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Brian Mittge commentary: Four local residents, alone but not forgotten


“No man is an island entire of itself ... any man's death diminishes me, because I am involved in mankind. And therefore never send to know for whom the bell tolls; it tolls for thee.”

- John Donne, 1624

On Thursday, a few dozen members of our community gathered under a weak autumn sunfall to remember four of our neighbors who died with no one to claim their remains.

We showed up as members of the human family for these four people whose cremated remains have been sitting, unwanted by anyone who knew them in life, in the Lewis County Coroner’s Office for the past year:

• Virginia L. Hoyt, 78, of Tenino

• Danny R. McGlone, 53, Chehalis

• Michael C. Witzel, 73, of Chehalis

• Thomas J. Hammond, 56, of Chehalis

Perhaps alone in life, all-but forgotten in death, these are four neighbors who deserve — like all of us — to be acknowledged for their humanity when they leave this world.

This is an annual ceremony put on by Coroner Warren McLeod and his team of deputy coroners.

“I can say, looking around today, that they are not abandoned by society,” McLeod said to the crowd attending the short, solemn event at the foot of Pioneer Cemetery, a privately owned graveyard rising above the otherwise unremarkable intersection of 20th Street and Market Boulevard in Chehalis.

At its conclusion, McLeod formally passed the sealed bags of cremated remains — which had been covered with yellow roses — on to John Panesko, owner of the cemetery. Panesko said that a century or so ago, people who died at the local tuberculosis sanitarium would be buried anonymously in his graveyard under cover of darkness. Unwelcomed even in death, they were hidden as they
entered eternity.

These four people were at least acknowledged for their humanity as they pass from life and memory.

I had seen a Chronicle preview of the event and asked the coroner if he would like me to lead a few hymns for attendees. It seemed a fitting addition to the ceremony, and he agreed.

For the first song, we all sang “I’ll Fly Away” together. I thought its lyrics captured a hint of the difficulties these folks might have experienced in their final days, as well as the hope that those of us with faith have for the life beyond:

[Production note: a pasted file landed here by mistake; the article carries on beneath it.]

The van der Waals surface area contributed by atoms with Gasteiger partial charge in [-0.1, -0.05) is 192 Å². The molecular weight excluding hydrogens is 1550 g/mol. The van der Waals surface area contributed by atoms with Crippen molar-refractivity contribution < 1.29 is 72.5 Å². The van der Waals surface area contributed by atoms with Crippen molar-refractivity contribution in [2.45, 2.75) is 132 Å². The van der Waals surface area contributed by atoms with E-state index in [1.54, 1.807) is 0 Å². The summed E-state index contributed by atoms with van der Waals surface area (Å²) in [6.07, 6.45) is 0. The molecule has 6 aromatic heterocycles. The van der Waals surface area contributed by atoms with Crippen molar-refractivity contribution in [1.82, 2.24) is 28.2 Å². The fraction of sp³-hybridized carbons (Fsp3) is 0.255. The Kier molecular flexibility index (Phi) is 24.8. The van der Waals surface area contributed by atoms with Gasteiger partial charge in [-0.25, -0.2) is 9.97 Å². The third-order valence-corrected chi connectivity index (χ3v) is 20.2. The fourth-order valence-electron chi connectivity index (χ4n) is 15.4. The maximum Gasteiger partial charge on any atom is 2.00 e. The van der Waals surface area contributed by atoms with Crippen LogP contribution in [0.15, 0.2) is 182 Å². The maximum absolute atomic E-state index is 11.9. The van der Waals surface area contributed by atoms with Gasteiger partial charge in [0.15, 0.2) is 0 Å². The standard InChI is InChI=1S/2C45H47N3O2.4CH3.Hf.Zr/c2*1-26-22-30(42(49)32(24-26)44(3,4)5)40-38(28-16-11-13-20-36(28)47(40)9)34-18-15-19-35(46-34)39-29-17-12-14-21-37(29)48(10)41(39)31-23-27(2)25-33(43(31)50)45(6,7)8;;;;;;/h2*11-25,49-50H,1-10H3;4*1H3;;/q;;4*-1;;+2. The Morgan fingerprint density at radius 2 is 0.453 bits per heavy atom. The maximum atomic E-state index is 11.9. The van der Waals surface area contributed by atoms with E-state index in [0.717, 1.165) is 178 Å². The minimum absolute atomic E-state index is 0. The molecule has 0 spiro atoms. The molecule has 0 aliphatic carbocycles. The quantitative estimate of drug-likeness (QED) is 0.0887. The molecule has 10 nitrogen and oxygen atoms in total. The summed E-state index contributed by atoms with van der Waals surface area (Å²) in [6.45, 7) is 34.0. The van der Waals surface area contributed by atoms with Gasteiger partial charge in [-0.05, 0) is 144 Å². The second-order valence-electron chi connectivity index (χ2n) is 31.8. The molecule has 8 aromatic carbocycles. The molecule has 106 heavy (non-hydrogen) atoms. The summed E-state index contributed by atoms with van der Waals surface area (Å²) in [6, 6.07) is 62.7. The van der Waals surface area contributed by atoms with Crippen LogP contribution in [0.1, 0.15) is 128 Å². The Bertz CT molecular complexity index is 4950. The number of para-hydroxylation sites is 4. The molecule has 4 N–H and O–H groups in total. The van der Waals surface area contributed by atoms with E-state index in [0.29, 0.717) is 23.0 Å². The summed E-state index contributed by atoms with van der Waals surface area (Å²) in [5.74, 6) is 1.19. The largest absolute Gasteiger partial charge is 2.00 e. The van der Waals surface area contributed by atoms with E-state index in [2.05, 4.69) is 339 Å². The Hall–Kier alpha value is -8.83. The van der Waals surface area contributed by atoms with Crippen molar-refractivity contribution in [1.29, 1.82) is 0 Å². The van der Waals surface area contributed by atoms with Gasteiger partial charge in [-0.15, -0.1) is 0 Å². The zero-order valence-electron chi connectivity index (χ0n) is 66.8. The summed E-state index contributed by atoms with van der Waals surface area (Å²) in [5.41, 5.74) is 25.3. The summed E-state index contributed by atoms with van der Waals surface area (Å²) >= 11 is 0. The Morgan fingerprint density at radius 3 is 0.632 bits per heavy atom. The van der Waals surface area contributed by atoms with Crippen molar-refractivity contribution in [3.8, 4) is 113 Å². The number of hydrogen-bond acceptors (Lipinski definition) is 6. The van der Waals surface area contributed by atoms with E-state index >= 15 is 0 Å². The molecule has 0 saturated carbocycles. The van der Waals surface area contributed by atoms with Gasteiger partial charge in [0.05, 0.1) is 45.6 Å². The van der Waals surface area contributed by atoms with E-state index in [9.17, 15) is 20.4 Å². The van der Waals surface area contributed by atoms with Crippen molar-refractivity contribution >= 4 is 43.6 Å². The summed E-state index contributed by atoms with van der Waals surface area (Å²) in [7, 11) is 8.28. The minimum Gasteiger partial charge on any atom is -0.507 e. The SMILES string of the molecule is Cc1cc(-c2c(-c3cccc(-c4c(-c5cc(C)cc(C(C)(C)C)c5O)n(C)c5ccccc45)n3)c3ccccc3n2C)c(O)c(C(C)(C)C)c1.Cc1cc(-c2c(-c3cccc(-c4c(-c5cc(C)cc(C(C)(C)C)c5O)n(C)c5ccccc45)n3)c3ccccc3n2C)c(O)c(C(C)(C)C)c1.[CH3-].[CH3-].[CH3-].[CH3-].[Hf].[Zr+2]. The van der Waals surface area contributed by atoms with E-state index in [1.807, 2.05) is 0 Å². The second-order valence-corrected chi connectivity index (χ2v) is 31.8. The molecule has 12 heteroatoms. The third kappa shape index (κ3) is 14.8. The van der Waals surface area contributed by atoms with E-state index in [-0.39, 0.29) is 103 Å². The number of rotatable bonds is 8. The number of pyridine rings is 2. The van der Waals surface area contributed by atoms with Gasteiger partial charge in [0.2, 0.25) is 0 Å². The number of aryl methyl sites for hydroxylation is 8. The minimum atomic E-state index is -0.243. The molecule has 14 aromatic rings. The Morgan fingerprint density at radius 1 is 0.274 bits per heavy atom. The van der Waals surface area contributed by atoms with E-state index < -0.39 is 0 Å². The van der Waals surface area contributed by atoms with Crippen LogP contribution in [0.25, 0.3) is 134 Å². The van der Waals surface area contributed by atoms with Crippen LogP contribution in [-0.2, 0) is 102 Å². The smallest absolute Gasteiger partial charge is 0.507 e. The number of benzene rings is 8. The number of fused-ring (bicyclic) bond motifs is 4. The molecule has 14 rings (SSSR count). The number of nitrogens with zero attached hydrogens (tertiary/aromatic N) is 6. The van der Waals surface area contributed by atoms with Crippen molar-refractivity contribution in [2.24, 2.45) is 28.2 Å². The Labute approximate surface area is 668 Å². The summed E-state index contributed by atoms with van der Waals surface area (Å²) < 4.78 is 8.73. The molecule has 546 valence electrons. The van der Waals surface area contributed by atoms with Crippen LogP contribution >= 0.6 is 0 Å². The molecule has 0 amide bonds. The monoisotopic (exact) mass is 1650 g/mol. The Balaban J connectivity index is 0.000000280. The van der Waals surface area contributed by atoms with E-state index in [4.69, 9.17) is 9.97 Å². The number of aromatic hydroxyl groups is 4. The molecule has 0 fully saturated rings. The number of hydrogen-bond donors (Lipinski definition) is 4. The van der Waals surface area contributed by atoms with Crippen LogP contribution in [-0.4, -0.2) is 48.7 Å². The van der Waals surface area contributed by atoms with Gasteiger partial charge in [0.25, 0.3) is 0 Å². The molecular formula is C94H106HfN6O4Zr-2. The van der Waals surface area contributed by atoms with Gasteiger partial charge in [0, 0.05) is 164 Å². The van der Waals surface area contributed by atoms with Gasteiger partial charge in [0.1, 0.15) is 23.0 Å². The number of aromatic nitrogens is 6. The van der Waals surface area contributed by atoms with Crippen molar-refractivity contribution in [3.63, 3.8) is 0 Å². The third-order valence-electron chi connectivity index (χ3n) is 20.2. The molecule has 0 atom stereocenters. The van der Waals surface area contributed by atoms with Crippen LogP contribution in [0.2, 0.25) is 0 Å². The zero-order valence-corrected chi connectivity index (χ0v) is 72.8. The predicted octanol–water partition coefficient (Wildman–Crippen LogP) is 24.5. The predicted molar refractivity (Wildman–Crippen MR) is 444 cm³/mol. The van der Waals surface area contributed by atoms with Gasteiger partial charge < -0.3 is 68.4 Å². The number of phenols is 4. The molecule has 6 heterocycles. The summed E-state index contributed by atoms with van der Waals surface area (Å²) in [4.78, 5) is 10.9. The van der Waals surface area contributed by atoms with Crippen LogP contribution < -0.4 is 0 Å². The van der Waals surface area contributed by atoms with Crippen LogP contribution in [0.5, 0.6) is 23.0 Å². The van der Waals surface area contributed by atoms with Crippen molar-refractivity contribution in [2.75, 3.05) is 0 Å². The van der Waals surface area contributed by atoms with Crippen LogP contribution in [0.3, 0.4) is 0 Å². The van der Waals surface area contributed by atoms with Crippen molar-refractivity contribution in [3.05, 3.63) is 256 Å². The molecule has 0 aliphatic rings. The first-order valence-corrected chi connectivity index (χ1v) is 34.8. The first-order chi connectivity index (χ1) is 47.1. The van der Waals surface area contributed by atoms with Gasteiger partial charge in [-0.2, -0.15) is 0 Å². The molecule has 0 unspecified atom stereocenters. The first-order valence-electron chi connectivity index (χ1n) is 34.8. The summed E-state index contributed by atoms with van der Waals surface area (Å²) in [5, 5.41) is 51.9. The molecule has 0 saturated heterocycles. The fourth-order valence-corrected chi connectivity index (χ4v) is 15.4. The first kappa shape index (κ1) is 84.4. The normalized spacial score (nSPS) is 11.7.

“When the shadows of this life have gone / I’ll fly away

Like a bird from these prison walls I’ll fly / I’ll fly away”

We ended with “Amazing Grace.” I let my guitar fall silent so attendees could sing unaccompanied for a verse. The act of singing together is one of the oldest and most powerful human group experiences. Our society needs more of it. This was the proper occasion, I thought, as we gathered to show unity with these lost strangers and with one another.

The Chronicle posted a Facebook Live video of the event. One person watching online, perhaps not a fan of hymns, wrote, “Play some Johnny Cash already.”

While I’m generally in favor of Johnny Cash at almost any time or place, I’m not sure that “Folsom Prison Blues” would work for the occasion.

It occurred to me, though, that Cash actually did write a song that hits on the same themes: Man in Black.

His 1971 creation, which he debuted on his television show just a few hours after he finished writing it, is a powerful criticism of the alienation and loss plaguing his society at the time. It still rings achingly true today:

“I wear the black for the poor and the beaten down

Livin' in the hopeless, hungry side of town...

I wear it for the sick and lonely old

For the reckless ones whose bad trip left them cold...”

I don’t know the stories of the four people we laid to rest this week. But I do know we have many other people around us right now, still alive, who are hungry for food, for warmth, for simple human companionship.

It’s hard to know how to respond. Maybe, like Cash, we’ll “wear the black in mournin' for the lives that could have been.”

Maybe we’ll step up to volunteer, to offer a bit of human kindness and a hand-up to those on the margins.

Maybe we’ll stay engaged with politics and civic groups to find enduring solutions to the underlying causes.

Maybe we’ll pray and seek to be God’s hands and heart to his lost children, imploring divine intervention for those suffering with the demons of addiction or exploitation.

Maybe we’ll simply greet those around us with respect and acknowledgement of our shared humanity.

Whatever we do, let’s not turn away. Let’s not let loneliness tighten its grasp on our society.

May the lives and solitary deaths of Virginia Hoyt, Danny McGlone, Michael Witzel and Thomas Hammond remind us that life is short.

We would do well to remember and honor one another while we still can.


Brian Mittge can be reached at

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